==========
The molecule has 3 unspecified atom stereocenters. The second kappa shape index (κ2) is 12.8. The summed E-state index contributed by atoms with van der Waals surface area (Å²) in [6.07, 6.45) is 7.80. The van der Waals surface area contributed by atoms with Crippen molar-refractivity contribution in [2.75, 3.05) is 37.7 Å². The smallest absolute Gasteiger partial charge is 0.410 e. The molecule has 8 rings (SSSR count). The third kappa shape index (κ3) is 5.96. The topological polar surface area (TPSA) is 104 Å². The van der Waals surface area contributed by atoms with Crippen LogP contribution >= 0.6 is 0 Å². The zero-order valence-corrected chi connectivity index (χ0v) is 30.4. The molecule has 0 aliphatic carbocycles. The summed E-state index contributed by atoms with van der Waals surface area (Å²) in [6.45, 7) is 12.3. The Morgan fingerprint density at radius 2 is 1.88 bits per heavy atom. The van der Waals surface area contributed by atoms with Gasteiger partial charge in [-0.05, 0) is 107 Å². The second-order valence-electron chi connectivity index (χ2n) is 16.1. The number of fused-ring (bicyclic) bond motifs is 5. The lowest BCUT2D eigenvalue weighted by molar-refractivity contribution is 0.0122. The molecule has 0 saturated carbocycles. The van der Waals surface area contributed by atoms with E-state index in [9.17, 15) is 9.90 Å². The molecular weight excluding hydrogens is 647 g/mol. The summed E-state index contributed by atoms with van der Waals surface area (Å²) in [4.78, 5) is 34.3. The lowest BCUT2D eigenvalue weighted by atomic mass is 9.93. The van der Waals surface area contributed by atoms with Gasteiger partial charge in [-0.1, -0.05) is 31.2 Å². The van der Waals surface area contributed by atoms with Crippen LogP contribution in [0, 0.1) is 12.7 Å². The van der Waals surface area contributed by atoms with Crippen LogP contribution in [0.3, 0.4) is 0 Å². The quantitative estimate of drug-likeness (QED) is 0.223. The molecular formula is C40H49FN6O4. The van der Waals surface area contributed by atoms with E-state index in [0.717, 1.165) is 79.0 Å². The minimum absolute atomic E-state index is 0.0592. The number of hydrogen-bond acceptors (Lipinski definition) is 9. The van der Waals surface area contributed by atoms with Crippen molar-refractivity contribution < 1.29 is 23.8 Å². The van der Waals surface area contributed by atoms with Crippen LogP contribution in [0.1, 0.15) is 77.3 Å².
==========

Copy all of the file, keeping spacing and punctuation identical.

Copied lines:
The molecule has 3 unspecified atom stereocenters. The second kappa shape index (κ2) is 12.8. The summed E-state index contributed by atoms with van der Waals surface area (Å²) in [6.07, 6.45) is 7.80. The van der Waals surface area contributed by atoms with Crippen molar-refractivity contribution in [2.75, 3.05) is 37.7 Å². The smallest absolute Gasteiger partial charge is 0.410 e. The molecule has 8 rings (SSSR count). The third kappa shape index (κ3) is 5.96. The topological polar surface area (TPSA) is 104 Å². The van der Waals surface area contributed by atoms with Crippen LogP contribution >= 0.6 is 0 Å². The zero-order valence-corrected chi connectivity index (χ0v) is 30.4. The molecule has 0 aliphatic carbocycles. The summed E-state index contributed by atoms with van der Waals surface area (Å²) in [6.45, 7) is 12.3. The Morgan fingerprint density at radius 2 is 1.88 bits per heavy atom. The van der Waals surface area contributed by atoms with Gasteiger partial charge in [-0.05, 0) is 107 Å². The second-order valence-electron chi connectivity index (χ2n) is 16.1. The number of fused-ring (bicyclic) bond motifs is 5. The lowest BCUT2D eigenvalue weighted by molar-refractivity contribution is 0.0122. The molecule has 0 saturated carbocycles. The van der Waals surface area contributed by atoms with E-state index in [9.17, 15) is 9.90 Å². The molecular weight excluding hydrogens is 647 g/mol. The summed E-state index contributed by atoms with van der Waals surface area (Å²) in [4.78, 5) is 34.3. The lowest BCUT2D eigenvalue weighted by atomic mass is 9.93. The van der Waals surface area contributed by atoms with Gasteiger partial charge in [-0.1, -0.05) is 31.2 Å². The van der Waals surface area contributed by atoms with Crippen LogP contribution in [0, 0.1) is 12.7 Å². The van der Waals surface area contributed by atoms with Crippen LogP contribution in [0.3, 0.4) is 0 Å². The quantitative estimate of drug-likeness (QED) is 0.223. The molecular formula is C40H49FN6O4. The van der Waals surface area contributed by atoms with E-state index in [0.717, 1.165) is 79.0 Å². The minimum absolute atomic E-state index is 0.0592. The number of hydrogen-bond acceptors (Lipinski definition) is 9. The van der Waals surface area contributed by atoms with Crippen molar-refractivity contribution < 1.29 is 23.8 Å². The van der Waals surface area contributed by atoms with Crippen LogP contribution in [0.1, 0.15) is 77.3 Å².